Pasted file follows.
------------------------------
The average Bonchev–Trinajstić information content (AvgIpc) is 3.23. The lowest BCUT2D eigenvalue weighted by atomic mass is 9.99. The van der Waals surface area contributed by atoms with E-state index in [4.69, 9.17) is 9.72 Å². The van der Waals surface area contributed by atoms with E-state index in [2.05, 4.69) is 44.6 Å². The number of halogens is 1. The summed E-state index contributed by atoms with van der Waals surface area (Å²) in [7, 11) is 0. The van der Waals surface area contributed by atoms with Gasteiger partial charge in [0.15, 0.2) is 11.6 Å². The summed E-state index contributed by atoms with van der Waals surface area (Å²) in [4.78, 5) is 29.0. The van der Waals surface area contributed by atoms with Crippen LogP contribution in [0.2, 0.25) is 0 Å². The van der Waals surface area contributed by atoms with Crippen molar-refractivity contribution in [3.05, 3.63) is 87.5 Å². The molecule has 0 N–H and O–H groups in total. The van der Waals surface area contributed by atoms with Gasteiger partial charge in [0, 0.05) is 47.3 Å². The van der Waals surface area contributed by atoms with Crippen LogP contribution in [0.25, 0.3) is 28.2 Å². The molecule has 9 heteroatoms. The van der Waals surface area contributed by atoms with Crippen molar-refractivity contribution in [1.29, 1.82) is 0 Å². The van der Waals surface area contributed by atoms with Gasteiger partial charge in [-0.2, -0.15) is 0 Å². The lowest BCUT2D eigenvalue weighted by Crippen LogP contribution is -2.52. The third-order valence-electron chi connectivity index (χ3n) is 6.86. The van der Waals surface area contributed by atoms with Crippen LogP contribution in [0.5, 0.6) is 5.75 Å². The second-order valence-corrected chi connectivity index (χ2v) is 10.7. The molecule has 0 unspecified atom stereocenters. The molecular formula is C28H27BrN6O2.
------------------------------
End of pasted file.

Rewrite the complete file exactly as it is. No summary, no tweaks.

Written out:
The average Bonchev–Trinajstić information content (AvgIpc) is 3.23. The lowest BCUT2D eigenvalue weighted by atomic mass is 9.99. The van der Waals surface area contributed by atoms with E-state index in [4.69, 9.17) is 9.72 Å². The van der Waals surface area contributed by atoms with E-state index in [2.05, 4.69) is 44.6 Å². The number of halogens is 1. The summed E-state index contributed by atoms with van der Waals surface area (Å²) in [7, 11) is 0. The van der Waals surface area contributed by atoms with Gasteiger partial charge in [0.15, 0.2) is 11.6 Å². The summed E-state index contributed by atoms with van der Waals surface area (Å²) in [4.78, 5) is 29.0. The van der Waals surface area contributed by atoms with Crippen LogP contribution in [0.2, 0.25) is 0 Å². The van der Waals surface area contributed by atoms with Crippen molar-refractivity contribution in [3.05, 3.63) is 87.5 Å². The molecule has 0 N–H and O–H groups in total. The van der Waals surface area contributed by atoms with Gasteiger partial charge in [0, 0.05) is 47.3 Å². The van der Waals surface area contributed by atoms with Crippen LogP contribution in [0.25, 0.3) is 28.2 Å². The molecule has 9 heteroatoms. The van der Waals surface area contributed by atoms with Crippen molar-refractivity contribution in [1.29, 1.82) is 0 Å². The van der Waals surface area contributed by atoms with Gasteiger partial charge in [-0.2, -0.15) is 0 Å². The lowest BCUT2D eigenvalue weighted by Crippen LogP contribution is -2.52. The third-order valence-electron chi connectivity index (χ3n) is 6.86. The van der Waals surface area contributed by atoms with Crippen LogP contribution in [0.5, 0.6) is 5.75 Å². The second-order valence-corrected chi connectivity index (χ2v) is 10.7. The molecule has 0 unspecified atom stereocenters. The molecular formula is C28H27BrN6O2.